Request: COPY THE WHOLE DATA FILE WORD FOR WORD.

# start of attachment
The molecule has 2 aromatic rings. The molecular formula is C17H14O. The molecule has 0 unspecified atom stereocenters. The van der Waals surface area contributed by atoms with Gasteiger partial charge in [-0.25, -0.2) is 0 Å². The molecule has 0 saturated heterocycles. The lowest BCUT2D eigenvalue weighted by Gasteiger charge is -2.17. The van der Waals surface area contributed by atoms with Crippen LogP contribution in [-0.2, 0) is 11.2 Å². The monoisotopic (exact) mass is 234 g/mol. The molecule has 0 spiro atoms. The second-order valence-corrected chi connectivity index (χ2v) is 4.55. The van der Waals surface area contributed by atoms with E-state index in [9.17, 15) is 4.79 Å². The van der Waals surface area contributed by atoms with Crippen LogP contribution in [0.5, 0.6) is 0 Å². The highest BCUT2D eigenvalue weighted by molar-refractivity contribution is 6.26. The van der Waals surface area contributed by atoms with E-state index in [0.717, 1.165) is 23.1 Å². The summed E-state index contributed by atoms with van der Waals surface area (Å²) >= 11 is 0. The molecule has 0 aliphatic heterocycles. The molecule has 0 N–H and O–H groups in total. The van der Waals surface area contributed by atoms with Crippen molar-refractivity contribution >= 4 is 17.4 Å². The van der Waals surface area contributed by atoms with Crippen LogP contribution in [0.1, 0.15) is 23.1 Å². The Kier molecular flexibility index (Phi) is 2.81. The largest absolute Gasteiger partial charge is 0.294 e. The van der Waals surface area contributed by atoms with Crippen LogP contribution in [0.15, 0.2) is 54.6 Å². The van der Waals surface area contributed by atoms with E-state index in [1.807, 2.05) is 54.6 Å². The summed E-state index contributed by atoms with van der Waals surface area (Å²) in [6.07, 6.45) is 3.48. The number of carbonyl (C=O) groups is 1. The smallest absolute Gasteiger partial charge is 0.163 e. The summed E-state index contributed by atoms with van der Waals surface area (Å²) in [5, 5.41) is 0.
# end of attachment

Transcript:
The molecule has 2 aromatic rings. The molecular formula is C17H14O. The molecule has 0 unspecified atom stereocenters. The van der Waals surface area contributed by atoms with Gasteiger partial charge in [-0.25, -0.2) is 0 Å². The molecule has 0 saturated heterocycles. The lowest BCUT2D eigenvalue weighted by Gasteiger charge is -2.17. The van der Waals surface area contributed by atoms with Crippen LogP contribution in [-0.2, 0) is 11.2 Å². The monoisotopic (exact) mass is 234 g/mol. The molecule has 0 spiro atoms. The second-order valence-corrected chi connectivity index (χ2v) is 4.55. The van der Waals surface area contributed by atoms with E-state index in [9.17, 15) is 4.79 Å². The van der Waals surface area contributed by atoms with Crippen LogP contribution in [0.5, 0.6) is 0 Å². The highest BCUT2D eigenvalue weighted by molar-refractivity contribution is 6.26. The van der Waals surface area contributed by atoms with E-state index in [0.717, 1.165) is 23.1 Å². The summed E-state index contributed by atoms with van der Waals surface area (Å²) >= 11 is 0. The molecule has 0 aliphatic heterocycles. The molecule has 0 N–H and O–H groups in total. The van der Waals surface area contributed by atoms with Crippen molar-refractivity contribution >= 4 is 17.4 Å². The van der Waals surface area contributed by atoms with Crippen LogP contribution in [0.1, 0.15) is 23.1 Å². The Kier molecular flexibility index (Phi) is 2.81. The largest absolute Gasteiger partial charge is 0.294 e. The van der Waals surface area contributed by atoms with Crippen LogP contribution in [0.15, 0.2) is 54.6 Å². The van der Waals surface area contributed by atoms with E-state index in [1.807, 2.05) is 54.6 Å². The summed E-state index contributed by atoms with van der Waals surface area (Å²) in [6.07, 6.45) is 3.48. The number of carbonyl (C=O) groups is 1. The smallest absolute Gasteiger partial charge is 0.163 e. The summed E-state index contributed by atoms with van der Waals surface area (Å²) in [5, 5.41) is 0.